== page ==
How Will Self-Driving Cars Be Programmed to Deal With Dangerous Situations?

Sat, 6/2/2018 - 7:24 pm by Kirsten Rincon

At the moment, trying to come up with the best way for programming a car to react in the safest and least damaging manner in a situation where a collision is inevitable, is one of the biggest challenges that everyone working on autonomous driving technology is facing.

Who Should Decide How Autonomous Cars Should React?

The decision on what a self-driving car should do when faced with a moral and ethical dilemma can not be made by automakers on their own. To make this decision, experts in several different fields should be included, such as psychologists and philosophers, in addition to automotive engineers and software developers.

Preparing a driverless vehicle for a situation in which it is about to get involved in a collision that can not be avoided, is a very difficult task. For instance, a driverless car is headed towards a group of pedestrians or cyclists, or a vehicle that carries a large group of people, and the only thing that the autonomous vehicle can do to avoid hitting those people is to swerve sharply as soon as possible. But, there are concrete walls on the sides of the road, so it’s highly likely that swerving would result in a serious injury or death to the vehicle’s occupant.

What Is the Least Damaging Solution?

The dilemma is whether to program the vehicle to swerve and risk killing its occupant, in order to avoid colliding with the larger group of people in front of it, so that it makes the least amount of damage and save the highest number of lives possible, or save the car’s occupant, no matter the cost.

It’s difficult to reach a consensus on this question, and it will be a while before a final decision is made on what self-driving cars should do when faced with an ethical dilemma.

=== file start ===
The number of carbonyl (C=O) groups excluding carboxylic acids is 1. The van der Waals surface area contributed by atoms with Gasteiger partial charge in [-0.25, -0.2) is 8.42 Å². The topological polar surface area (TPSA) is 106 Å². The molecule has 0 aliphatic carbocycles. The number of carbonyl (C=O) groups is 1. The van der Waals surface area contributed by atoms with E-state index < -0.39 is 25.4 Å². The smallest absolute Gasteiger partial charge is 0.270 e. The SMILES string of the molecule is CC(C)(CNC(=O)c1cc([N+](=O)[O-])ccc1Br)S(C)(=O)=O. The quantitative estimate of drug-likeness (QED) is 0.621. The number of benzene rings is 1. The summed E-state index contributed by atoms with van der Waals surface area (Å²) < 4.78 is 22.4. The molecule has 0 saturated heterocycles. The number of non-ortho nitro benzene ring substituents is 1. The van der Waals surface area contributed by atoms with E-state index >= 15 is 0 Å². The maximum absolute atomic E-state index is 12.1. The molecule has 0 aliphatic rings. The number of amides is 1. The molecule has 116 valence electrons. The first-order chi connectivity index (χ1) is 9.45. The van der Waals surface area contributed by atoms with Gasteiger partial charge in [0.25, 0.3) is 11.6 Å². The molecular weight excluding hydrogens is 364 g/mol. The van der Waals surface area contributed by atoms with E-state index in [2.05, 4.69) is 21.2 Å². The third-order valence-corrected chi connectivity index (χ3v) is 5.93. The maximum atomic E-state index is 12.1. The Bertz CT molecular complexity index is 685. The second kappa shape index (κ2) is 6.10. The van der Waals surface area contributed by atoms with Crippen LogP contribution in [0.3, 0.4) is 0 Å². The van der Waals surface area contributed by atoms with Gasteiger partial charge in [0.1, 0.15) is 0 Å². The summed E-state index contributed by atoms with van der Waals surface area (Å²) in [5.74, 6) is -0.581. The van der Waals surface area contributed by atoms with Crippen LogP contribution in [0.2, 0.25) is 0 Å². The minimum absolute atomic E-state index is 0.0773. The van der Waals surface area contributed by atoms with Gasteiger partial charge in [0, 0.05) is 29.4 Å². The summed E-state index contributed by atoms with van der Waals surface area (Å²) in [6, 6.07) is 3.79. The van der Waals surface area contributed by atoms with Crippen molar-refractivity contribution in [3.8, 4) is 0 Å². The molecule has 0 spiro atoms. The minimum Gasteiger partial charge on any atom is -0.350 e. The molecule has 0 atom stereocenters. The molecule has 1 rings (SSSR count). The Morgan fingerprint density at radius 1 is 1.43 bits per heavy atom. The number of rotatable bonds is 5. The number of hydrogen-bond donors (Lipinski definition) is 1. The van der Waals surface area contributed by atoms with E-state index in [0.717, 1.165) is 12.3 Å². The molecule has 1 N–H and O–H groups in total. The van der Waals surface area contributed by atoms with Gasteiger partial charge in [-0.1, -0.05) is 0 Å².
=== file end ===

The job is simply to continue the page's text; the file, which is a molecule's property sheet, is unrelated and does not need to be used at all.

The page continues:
Handling Bad Weather Conditions

When it comes to how to program a self-driving car to handle adverse weather conditions, at the moment, the idea that prevails in the automotive world is to program the vehicles to stop automatically when faced with conditions they are not capable of operating in, or allow a vehicle occupant to take control in that particular type of situation. That’s the solution that Google currently uses for its self-driving prototypes.

Long Way to Go Before Consumers Can Purchase Driverless Cars

Finally, when talking about driverless cars, questions such as “When will they finally hit the road?” and “What will they cost?”, are inevitable. Before anyone can start thinking about answering these questions, the above-mentioned dilemmas and concerns will have to be resolved.

When it comes to the number of self-driving cars currently on the road, it’s important to note that all such cars are just prototypes built for testing purposes, and are not available commercially. At the moment, there are several dozens autonomous cars being tested on public roads across the United States.

There are various predictions as to how many driverless cars will be on the road in the future, with most recent estimates putting that number at about 10 million by 2020.

In terms of availability and costs, driverless cars are expected to be significantly more expensive than conventional cars during the first couple of years after their introduction to market, and the average consumer will probably will not be able to afford one. Later on, as the technology continues to advance, they will surely become more affordable and should become mainstream, but it won’t happen for at least another decade.